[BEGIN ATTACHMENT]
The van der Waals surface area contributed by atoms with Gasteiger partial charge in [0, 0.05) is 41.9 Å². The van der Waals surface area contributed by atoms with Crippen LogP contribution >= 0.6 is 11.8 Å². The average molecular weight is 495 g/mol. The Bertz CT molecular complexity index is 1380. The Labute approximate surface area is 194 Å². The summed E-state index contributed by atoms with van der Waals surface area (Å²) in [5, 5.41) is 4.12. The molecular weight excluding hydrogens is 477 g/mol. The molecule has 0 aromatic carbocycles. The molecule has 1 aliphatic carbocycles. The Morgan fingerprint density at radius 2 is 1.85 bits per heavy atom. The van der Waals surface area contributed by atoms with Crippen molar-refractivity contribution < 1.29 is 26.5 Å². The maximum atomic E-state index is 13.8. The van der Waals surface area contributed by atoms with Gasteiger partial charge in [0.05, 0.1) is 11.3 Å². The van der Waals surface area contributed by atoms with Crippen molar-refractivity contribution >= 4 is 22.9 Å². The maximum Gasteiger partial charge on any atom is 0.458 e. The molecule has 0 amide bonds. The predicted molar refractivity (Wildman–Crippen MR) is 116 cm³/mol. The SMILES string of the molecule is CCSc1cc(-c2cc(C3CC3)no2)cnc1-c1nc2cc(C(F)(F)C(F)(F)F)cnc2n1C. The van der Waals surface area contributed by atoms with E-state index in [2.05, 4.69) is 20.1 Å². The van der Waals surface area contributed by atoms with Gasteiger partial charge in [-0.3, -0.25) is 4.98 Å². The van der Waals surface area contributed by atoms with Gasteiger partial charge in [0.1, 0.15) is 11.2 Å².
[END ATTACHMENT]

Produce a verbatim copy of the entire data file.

The van der Waals surface area contributed by atoms with Gasteiger partial charge in [0, 0.05) is 41.9 Å². The van der Waals surface area contributed by atoms with Crippen LogP contribution >= 0.6 is 11.8 Å². The average molecular weight is 495 g/mol. The Bertz CT molecular complexity index is 1380. The Labute approximate surface area is 194 Å². The summed E-state index contributed by atoms with van der Waals surface area (Å²) in [5, 5.41) is 4.12. The molecular weight excluding hydrogens is 477 g/mol. The molecule has 0 aromatic carbocycles. The molecule has 1 aliphatic carbocycles. The Morgan fingerprint density at radius 2 is 1.85 bits per heavy atom. The van der Waals surface area contributed by atoms with Crippen molar-refractivity contribution < 1.29 is 26.5 Å². The maximum atomic E-state index is 13.8. The van der Waals surface area contributed by atoms with Gasteiger partial charge in [0.05, 0.1) is 11.3 Å². The van der Waals surface area contributed by atoms with Crippen molar-refractivity contribution >= 4 is 22.9 Å². The maximum Gasteiger partial charge on any atom is 0.458 e. The molecule has 0 amide bonds. The predicted molar refractivity (Wildman–Crippen MR) is 116 cm³/mol. The SMILES string of the molecule is CCSc1cc(-c2cc(C3CC3)no2)cnc1-c1nc2cc(C(F)(F)C(F)(F)F)cnc2n1C. The van der Waals surface area contributed by atoms with E-state index in [2.05, 4.69) is 20.1 Å². The van der Waals surface area contributed by atoms with Gasteiger partial charge in [-0.3, -0.25) is 4.98 Å². The van der Waals surface area contributed by atoms with Gasteiger partial charge in [0.1, 0.15) is 11.2 Å².